The boards have competence to review appealed decisions in full, including points of law and fact. This applies also to findings of fact of the department of first instance which are based, at least in part, on the evaluation of witness evidence obtained in the course of hearing a witness (reasons, point 3.1 and sub-points).

Friday, 25 December 2020

T 1350/09 - Different ornaments is inventive, merely unique sensorial signals are not

Using different ornaments can be inventive


Merry  Christmas from the DeltaPatents blogging team.  This decision shows that adding pretty ornament can be inventive even if providing a unique sensorial signal is not.

Claim 1 of the main requests in this opposition was:

1. A display pack comprising a see-through container which contains a plurality of unit-doses of a detergent product in a multiplicity of sensorially distinctive groups, and wherein the groups are distinctive in terms of colour, shape, size, pattern or ornament, or wherein the groups are distinctive in terms of providing a unique sensorial signal such as smell, sound, feel, etc."

The first auxiliary request struck the  final wherein clause : " or wherein the groups are distinctive in terms of providing a unique sensorial signal such as smell, sound, feel, etc." That made the difference.

Monday, 14 December 2020

T 483/17 - 'more up to the hilt' is not needed



The opponent in this case alleged that one of its own products is novelty destroying prior art. As this prior use lies within the sphere of the opponent, proof 'up to the hilt' was required. The board's analysis of this proof is very case-specific of course, but makes for interesting reading (if you're into that kind of thing). The proprietor makes a good effort to find inconsistencies in the  provided proof, which leads the Board to state at one point that if more evidence was provided, it 'would merely have been proven even more "up to the hilt"'. 

In the end the opponent manages to prove to the Board's satisfaction that it really did sell a product that falls under the scope of the claim.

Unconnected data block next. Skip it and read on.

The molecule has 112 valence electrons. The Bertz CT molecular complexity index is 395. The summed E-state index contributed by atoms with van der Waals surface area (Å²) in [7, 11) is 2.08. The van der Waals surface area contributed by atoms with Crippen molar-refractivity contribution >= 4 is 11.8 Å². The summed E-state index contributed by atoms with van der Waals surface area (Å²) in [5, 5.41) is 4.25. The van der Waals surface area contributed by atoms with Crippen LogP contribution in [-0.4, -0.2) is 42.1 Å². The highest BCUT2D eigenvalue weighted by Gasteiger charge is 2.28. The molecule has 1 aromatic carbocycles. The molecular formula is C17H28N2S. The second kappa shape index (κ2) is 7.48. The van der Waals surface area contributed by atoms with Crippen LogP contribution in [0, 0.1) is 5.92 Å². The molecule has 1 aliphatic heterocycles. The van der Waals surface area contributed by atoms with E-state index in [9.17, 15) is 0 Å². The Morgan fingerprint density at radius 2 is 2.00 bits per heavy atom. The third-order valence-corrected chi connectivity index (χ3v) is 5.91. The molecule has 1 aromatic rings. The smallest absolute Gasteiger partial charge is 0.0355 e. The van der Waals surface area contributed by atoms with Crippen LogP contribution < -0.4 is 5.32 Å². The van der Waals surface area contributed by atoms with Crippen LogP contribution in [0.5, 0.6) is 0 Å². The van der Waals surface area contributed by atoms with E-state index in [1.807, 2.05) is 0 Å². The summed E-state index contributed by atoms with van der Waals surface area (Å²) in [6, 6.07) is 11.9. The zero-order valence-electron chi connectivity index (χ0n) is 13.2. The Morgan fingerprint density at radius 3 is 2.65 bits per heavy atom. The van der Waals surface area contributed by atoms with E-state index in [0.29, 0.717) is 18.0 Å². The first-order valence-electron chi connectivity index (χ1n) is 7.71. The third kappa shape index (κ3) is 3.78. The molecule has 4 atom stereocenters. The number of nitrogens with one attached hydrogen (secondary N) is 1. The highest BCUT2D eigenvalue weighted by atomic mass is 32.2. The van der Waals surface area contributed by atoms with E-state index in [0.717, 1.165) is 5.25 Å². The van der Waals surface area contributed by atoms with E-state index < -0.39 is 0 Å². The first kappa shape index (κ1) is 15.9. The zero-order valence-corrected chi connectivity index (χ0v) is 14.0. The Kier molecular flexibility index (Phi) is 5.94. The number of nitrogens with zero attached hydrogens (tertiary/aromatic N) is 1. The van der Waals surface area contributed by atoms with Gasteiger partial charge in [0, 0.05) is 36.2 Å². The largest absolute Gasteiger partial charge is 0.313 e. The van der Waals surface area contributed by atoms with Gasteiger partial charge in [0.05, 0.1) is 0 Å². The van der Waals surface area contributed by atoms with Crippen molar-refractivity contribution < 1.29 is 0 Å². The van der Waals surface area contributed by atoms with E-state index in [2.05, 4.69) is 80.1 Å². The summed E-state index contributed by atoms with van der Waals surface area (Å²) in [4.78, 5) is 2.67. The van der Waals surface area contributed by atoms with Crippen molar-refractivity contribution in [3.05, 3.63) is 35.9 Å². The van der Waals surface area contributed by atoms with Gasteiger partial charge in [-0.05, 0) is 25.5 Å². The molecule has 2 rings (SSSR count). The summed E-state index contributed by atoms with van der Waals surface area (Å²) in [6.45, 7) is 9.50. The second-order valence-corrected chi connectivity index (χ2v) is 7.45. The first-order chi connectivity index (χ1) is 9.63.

Monday, 7 December 2020

T 2620/18 - Appeal deemed not filed due to mistaken payment of small-entities appeal fee


The  Schedule of fees of the EPO has two amounts for the appeal fee. A small fee for natural persons or small entities, as defined in Rule 6(4) and (5) EPC, and a large fee for everybody else. What happens, if you accidently declare yourself a small entity, even though you are a large entity, and thus pay the wrong fee? When filing an appeal to an opposition this happened to the unlucky appellant. In this case the appeal was deemed not filed. In particular, an attempt to correct under Rule 139, was dismissed as the correction was not filed quickly enough. 

In the decision, the Board goes through of the ways in which this may be rectified, but comes to the conclusion that none apply.  The decision has the following abstract (translated from the German):

For the question of the insignificance of the difference between the full appeal fee and the appeal fee, see Reasons No. 4.8.

On the question of an implicit request for correction of a debit order and the timeliness of the submission of a request for correction, see Reasons 5.7 to 5.14.

On the issue of ex officio correction of amounts in debit orders, see Reasons 6.1 and 6.2.

For the question of interpretation of a debit order with regard to the appeal fee, see Reasons No. 8.4.

Below a machine translation of the sections cited in the abstract is provided, and below that, the original German. 

Tuesday, 1 December 2020

T 670/19 - Technical character of lip assessment


The invention in this Examination decision concerned a scale to for clinical assessment  of the lips and mouth area. Such a scale may for example be used to judge the efficacy of new lip augmentation procedures. 

For example, one feature of claim 1 in appeal is  'a lip fullness scale comprising illustrations of the mouth area of human subjects'.  

During Examination the claims were initially objected to as lacking novelty. However, as those objections were overcome, the claims were objected to as lacking technical character.  According to the Examining division the claim 'relates to purely abstract subject-matter' and is thus excluded under Article 52(2) and (3) EPC. 

The board of appeal did not agree--these illustrations imply a physical medium and thus technical character. The case is remitted.